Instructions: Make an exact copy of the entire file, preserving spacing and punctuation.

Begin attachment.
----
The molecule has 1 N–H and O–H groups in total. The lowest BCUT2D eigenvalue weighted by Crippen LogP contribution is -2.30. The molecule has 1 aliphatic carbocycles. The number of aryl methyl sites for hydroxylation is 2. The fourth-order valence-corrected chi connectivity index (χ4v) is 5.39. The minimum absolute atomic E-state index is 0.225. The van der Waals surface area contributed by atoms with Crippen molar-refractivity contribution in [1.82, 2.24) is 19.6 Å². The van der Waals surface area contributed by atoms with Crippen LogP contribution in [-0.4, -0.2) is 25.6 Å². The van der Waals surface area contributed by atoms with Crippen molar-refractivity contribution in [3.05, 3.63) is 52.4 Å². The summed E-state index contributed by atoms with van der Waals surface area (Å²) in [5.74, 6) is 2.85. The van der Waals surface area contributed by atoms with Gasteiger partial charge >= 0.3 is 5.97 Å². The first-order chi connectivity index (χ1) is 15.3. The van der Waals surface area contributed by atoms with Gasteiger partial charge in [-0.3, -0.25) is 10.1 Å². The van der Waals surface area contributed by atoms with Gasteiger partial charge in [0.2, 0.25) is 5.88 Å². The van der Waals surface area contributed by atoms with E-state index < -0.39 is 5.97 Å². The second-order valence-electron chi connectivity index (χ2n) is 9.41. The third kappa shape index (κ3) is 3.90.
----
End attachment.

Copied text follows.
The molecule has 1 N–H and O–H groups in total. The lowest BCUT2D eigenvalue weighted by Crippen LogP contribution is -2.30. The molecule has 1 aliphatic carbocycles. The number of aryl methyl sites for hydroxylation is 2. The fourth-order valence-corrected chi connectivity index (χ4v) is 5.39. The minimum absolute atomic E-state index is 0.225. The van der Waals surface area contributed by atoms with Crippen molar-refractivity contribution in [1.82, 2.24) is 19.6 Å². The van der Waals surface area contributed by atoms with Crippen LogP contribution in [-0.4, -0.2) is 25.6 Å². The van der Waals surface area contributed by atoms with Crippen molar-refractivity contribution in [3.05, 3.63) is 52.4 Å². The summed E-state index contributed by atoms with van der Waals surface area (Å²) in [5.74, 6) is 2.85. The van der Waals surface area contributed by atoms with Gasteiger partial charge >= 0.3 is 5.97 Å². The first-order chi connectivity index (χ1) is 15.3. The van der Waals surface area contributed by atoms with Gasteiger partial charge in [-0.3, -0.25) is 10.1 Å². The van der Waals surface area contributed by atoms with Gasteiger partial charge in [0.2, 0.25) is 5.88 Å². The van der Waals surface area contributed by atoms with E-state index < -0.39 is 5.97 Å². The second-order valence-electron chi connectivity index (χ2n) is 9.41. The third kappa shape index (κ3) is 3.90.